The theory of Product Standardisation

Product standardisation is at its core the simplification of a product into reusable components. Each component may itself be configurable and may contain its own family of reusable components. Standardised components hold data and expose predefined interfaces and often integration and application rules. This article explains the theory of product standardisation.

 

Misunderstood concept

Product standardisation is often a misunderstood concept and therefore possibly discarded because of the notion that product standardisation leads to limited choices. Thought falsely that product standardisation restricts options to a few distinct designs and variations.

In the context of this paper, standardisation is used to achieve more with less. In doing this, standardisation should not detract from the market value of the product or the options the product offers. The product must retain all sizes, features and options that are required to satisfy customer requirements.

 

Economical use of components

Product standardisation provides very economical use of components. A small number of components can be configured to produce a high number of overall configurations. So 5 reusable components, each containing 10 configurations can provide 100,000 permutations.

This example assumes that all 5 components used simultaneously, and all combinations are possible. If it is possible to omit one or more components, the number of permutations increases to 155,505.

Some products can have several million permutations.

 

Maintainability

Using the example above, the total number of components used to achieve 155,505 product permutations is just 50.

Engineering no longer required to manage and maintain 155,505 different products. They now only need to manage 50 components.

 

Considerations

Components must be designed to ensure that they interface correctly for every configurable permutation. Component reuse requires that the engineer takes a holistic view of the product family.

 

Attaching data

Data such as cost, lead time and weight can be attached to each component. From this, component data allows the calculation of total product cost or weight. The lead time of a product can also be determined using simple algorithms based upon component data.

Text associated with components which allow the automatic assembly of documents such as customer quotations or operating manuals.

 

Product rules

Product rules are essential to determine how components are allowed to be added or configured. For example, Component A, B and (C or D) may be a legitimate selection. The rule prevents both C and D from being selected.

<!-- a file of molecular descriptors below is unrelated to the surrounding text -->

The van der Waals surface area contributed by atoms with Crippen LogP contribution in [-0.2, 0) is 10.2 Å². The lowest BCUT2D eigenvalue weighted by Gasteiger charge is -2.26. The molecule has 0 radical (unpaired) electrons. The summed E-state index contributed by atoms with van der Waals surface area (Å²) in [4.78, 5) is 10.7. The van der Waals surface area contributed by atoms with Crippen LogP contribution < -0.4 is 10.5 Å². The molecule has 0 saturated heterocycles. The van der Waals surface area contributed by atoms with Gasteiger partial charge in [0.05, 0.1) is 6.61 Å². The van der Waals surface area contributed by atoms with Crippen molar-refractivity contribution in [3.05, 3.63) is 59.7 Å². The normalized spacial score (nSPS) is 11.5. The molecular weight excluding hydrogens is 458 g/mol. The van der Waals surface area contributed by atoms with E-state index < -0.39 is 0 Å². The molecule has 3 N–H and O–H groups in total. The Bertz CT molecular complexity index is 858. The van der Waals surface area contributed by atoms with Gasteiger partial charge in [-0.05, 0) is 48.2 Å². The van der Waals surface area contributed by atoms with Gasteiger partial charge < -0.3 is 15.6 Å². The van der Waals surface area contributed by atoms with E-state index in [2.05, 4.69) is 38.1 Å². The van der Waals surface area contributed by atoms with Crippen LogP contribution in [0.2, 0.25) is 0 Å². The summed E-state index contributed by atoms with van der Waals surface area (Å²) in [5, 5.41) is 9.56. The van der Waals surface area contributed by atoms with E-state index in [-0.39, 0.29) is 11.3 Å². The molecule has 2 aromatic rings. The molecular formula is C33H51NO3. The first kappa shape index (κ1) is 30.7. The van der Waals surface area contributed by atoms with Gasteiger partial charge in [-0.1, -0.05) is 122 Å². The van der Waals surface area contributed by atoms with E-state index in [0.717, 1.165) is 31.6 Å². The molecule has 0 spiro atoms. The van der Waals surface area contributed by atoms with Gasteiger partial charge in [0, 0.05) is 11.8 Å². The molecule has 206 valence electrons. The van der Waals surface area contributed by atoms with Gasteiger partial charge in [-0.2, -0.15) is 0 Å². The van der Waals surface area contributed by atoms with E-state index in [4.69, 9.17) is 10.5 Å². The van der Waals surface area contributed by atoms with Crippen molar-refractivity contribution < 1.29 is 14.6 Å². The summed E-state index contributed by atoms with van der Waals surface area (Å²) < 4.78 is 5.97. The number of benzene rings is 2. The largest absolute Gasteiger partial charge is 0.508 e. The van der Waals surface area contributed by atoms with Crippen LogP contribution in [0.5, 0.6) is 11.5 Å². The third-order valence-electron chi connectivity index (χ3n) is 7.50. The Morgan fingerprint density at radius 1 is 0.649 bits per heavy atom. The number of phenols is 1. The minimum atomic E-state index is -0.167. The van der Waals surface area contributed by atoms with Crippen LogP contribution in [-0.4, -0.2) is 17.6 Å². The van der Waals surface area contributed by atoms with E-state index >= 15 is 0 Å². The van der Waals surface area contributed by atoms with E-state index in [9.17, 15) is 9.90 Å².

A further example, whenever Component C and E are selected, component F is required. This rule ensures that component F automatically gets added when components C and E are both selected.

Rules may be quite simple, as the above examples illustrate, or several rules may be triggered simultaneously. Rules embed the knowledge that the company has, thereby ensuring selections are always successful.

 

Parametric parameters

Some components may require resizing to exact dimensions which known at the time of specification. Parametric parameters allow resizing. From these parameters, the entry of customer details resizes the component accordingly. Rules are required to ensure parametric dimensions do not exceed limits set by the design engineer. Further rules are required to ensure other components also change if required.

A cure for many business-related problems

Product standardisation can lead to shorter delivery times, increased profitability and customer satisfaction.

Product standardisation can also address many problems faced by product manufacturing businesses. It does this by reducing wasted effort, eliminating design errors and by improving the efficiency of business processes.

Product standardisation is the building block that product configuration and design automation processes both require. It provides a modular, configurable platform of robust components and embeds the rules required to make valid design configurations from possibly millions of permutations.

 

Further help and assistance

Gatehouse Design are specialists in product standardisation, product configuration and design automation. We can help companies develop highly effective product strategies, maximising profitability, productivity and customer satisfaction. We can help you implement product standardisation and improve the efficiency of your business. Please contact us to discuss any product design related issues that you may have.

There is an offer a free product audit to help identify opportunities for product standardisation, product configuration and design automation. Additionally, Gatehouse Design has published many helpful white papers and articles which are available on this website.

 

The author

Written by Peter Slee-Smith 14/05/2018.

Peter Slee-Smith founded Gatehouse Design in 2012, a Chartered Mechanical Engineer with more than 30 years experience in industrial design. Peter qualified with a Masters Degree and has held senior positions in many leading engineering and product manufacturing companies. He is passionate about product design efficiency and has written many articles on the subject. Based in Littleport just outside Ely in Cambridgeshire, Gatehouse Design specialises in product standardisation, configuration and design automation.

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